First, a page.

Round-topped Stela of Iuf-er-bak
Egypt, Thebes, Mid-18th Dynasty, reign of Amenhotep III, circa 1391 - 1353 BCE Limestone with traces of pigment, 26 3/4 x 17 1/4 in. (67.95 x 43.82 cm)
Purchased with funds provided by Phil Berg, LACMA AC1999.2.1

(From the info card)
"Iuf-er-bak, a noble from the Egyptian capital city of Thebes, stands at the right accompanied by his wife and two sons. The men carry floral funerary offerings, while in the register below, seven relatives are seated at a funerary banquet. Iuf-er-back is identified by his name and titles inscribed above his head as the 'guardian of the storehouse of the Temple of Amun,' while his wife is described as 'Nebut-iunet, mistress of the house.'

"The stela is carved in the extremely delicate, refined style of the Mid-eighteenth Dynasty, specifically that of the reign of Amenhotep III, considered to mark the apex of Egyptian artistic production. Hallmarks of this tradition can be seen in the finely detailed facial featured, the elongated proportions of the figures, and the careful rendering of the transparent garments."

After catching up with the Egyptian items, it was onto Old Iranian (Persian) and newer Iranian pieces. Some of those I remember from 2005:

Horse bit piece, Iran, Luristan, Iron Age II-III (c. 1000-650 BCE) Bronze

I'm glad I got to see the Asian art this time. They have a really nice collection. Two gold Buddha figures were most remarkable:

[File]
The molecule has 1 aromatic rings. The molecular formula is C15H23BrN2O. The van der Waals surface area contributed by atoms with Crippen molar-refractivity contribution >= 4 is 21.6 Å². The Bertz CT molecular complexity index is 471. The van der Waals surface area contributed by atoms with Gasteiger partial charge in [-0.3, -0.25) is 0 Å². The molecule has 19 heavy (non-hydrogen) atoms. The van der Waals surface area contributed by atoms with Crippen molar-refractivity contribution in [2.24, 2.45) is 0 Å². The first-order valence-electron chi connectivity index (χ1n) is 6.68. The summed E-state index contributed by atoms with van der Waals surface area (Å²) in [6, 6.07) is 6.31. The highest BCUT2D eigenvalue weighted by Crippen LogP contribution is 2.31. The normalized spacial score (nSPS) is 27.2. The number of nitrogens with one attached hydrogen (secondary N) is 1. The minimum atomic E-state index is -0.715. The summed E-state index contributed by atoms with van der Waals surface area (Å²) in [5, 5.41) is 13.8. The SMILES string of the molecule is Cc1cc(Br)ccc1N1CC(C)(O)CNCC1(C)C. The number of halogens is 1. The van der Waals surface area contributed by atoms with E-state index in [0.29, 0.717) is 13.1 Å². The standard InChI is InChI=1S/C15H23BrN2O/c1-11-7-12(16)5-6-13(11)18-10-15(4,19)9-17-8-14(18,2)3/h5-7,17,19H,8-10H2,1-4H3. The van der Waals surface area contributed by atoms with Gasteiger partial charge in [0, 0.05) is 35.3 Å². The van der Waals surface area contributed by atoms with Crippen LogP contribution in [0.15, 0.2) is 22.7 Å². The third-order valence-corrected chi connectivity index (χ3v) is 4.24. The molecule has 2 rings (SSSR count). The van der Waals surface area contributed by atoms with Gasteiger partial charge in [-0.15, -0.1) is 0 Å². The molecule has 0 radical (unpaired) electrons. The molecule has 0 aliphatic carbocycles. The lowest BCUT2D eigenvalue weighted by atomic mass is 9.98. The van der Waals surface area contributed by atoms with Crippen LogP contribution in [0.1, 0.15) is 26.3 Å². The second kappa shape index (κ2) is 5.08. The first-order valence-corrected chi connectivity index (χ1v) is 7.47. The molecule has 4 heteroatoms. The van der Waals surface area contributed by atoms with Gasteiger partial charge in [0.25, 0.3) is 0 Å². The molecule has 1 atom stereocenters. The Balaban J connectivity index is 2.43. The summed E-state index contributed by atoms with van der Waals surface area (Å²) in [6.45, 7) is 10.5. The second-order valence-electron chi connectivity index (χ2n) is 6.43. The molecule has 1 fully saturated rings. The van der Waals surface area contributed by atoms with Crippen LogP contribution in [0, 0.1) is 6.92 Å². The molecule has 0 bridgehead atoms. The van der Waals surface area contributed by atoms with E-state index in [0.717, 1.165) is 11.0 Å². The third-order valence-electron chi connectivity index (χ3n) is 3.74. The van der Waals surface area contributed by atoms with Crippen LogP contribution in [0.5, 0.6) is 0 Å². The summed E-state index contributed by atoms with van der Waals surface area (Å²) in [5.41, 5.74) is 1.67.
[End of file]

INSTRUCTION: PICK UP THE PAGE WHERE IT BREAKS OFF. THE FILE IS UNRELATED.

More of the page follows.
Buddha Shakyamuni
India, Uttar Pradesh, late 6th century
Copper alloy with traces of paint
Gift of the Michael J. Connell Foundation (M.70.17)

"one of the finest metal sculptures produced in India during the fifth and sixth centuries..."

Buddha Shakyamuni
Sri Lanka, Kandy period, 18th century
Gilt copper alloy with partial black coating
Purchased with funds provided by Murray and Virginia Ward (M.2004.1a-b)
(More info available

We spent a long time resting in this room, while my feet healed. A sleepy looking cross legged meditating man posed for the centuries seemed to match my mood (serene, contemplative, but sleepy):

Jina Rishabhanatha
India, Gujarat, Vadodara, dated 1612(?)
White marble with traces of pigment
Gift of Drs. Peter and Caroline Koblenzer (AC1998.256.2)

(From a distance, he looked sleepier. I photographed him while seated, using the 'zoom' feature.)

By the time we finished resting, it was 5:30pm, so we exited and spent more time resting on the seats just outside the museum. The breeze was lovely, and I enjoyed seeing the new (2007) arrangement of street lamps. When I walked through them at the center, it felt as though I was walking through a small forest of street lamps, a pleasent sensation. It's good they were able to be preserved and I imagine the light display at night is delightful.

Today it will be Getty Center, 'European Bronzes' and nice European paintings in their permanent collection.